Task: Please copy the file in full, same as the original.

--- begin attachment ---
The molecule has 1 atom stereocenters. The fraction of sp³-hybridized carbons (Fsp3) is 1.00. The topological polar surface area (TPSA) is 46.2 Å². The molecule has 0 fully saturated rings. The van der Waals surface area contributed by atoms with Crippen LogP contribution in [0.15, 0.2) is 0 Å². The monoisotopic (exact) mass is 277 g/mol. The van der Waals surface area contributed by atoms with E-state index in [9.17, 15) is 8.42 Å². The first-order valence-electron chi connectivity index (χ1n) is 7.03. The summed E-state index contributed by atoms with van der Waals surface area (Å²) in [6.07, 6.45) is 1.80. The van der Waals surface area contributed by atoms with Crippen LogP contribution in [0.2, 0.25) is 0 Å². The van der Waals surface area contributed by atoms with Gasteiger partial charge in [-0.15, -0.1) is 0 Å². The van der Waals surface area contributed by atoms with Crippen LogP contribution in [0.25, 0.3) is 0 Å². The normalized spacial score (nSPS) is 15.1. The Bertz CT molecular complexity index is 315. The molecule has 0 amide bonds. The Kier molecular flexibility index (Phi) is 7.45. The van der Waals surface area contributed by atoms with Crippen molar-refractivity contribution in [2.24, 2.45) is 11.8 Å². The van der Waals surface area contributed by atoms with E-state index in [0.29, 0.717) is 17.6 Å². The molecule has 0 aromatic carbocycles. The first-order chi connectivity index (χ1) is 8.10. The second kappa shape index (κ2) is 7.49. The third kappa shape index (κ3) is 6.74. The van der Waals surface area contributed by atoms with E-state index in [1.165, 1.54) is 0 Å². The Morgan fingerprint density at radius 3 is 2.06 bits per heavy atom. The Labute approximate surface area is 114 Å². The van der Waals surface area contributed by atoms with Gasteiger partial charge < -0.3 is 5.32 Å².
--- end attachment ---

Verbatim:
The molecule has 1 atom stereocenters. The fraction of sp³-hybridized carbons (Fsp3) is 1.00. The topological polar surface area (TPSA) is 46.2 Å². The molecule has 0 fully saturated rings. The van der Waals surface area contributed by atoms with Crippen LogP contribution in [0.15, 0.2) is 0 Å². The monoisotopic (exact) mass is 277 g/mol. The van der Waals surface area contributed by atoms with E-state index in [9.17, 15) is 8.42 Å². The first-order valence-electron chi connectivity index (χ1n) is 7.03. The summed E-state index contributed by atoms with van der Waals surface area (Å²) in [6.07, 6.45) is 1.80. The van der Waals surface area contributed by atoms with Crippen LogP contribution in [0.2, 0.25) is 0 Å². The van der Waals surface area contributed by atoms with Gasteiger partial charge in [-0.15, -0.1) is 0 Å². The van der Waals surface area contributed by atoms with Crippen LogP contribution in [0.25, 0.3) is 0 Å². The normalized spacial score (nSPS) is 15.1. The Bertz CT molecular complexity index is 315. The molecule has 0 amide bonds. The Kier molecular flexibility index (Phi) is 7.45. The van der Waals surface area contributed by atoms with Crippen molar-refractivity contribution in [2.24, 2.45) is 11.8 Å². The van der Waals surface area contributed by atoms with E-state index in [0.29, 0.717) is 17.6 Å². The molecule has 0 aromatic carbocycles. The first-order chi connectivity index (χ1) is 8.10. The second kappa shape index (κ2) is 7.49. The third kappa shape index (κ3) is 6.74. The van der Waals surface area contributed by atoms with E-state index in [1.165, 1.54) is 0 Å². The Morgan fingerprint density at radius 3 is 2.06 bits per heavy atom. The Labute approximate surface area is 114 Å². The van der Waals surface area contributed by atoms with Gasteiger partial charge < -0.3 is 5.32 Å².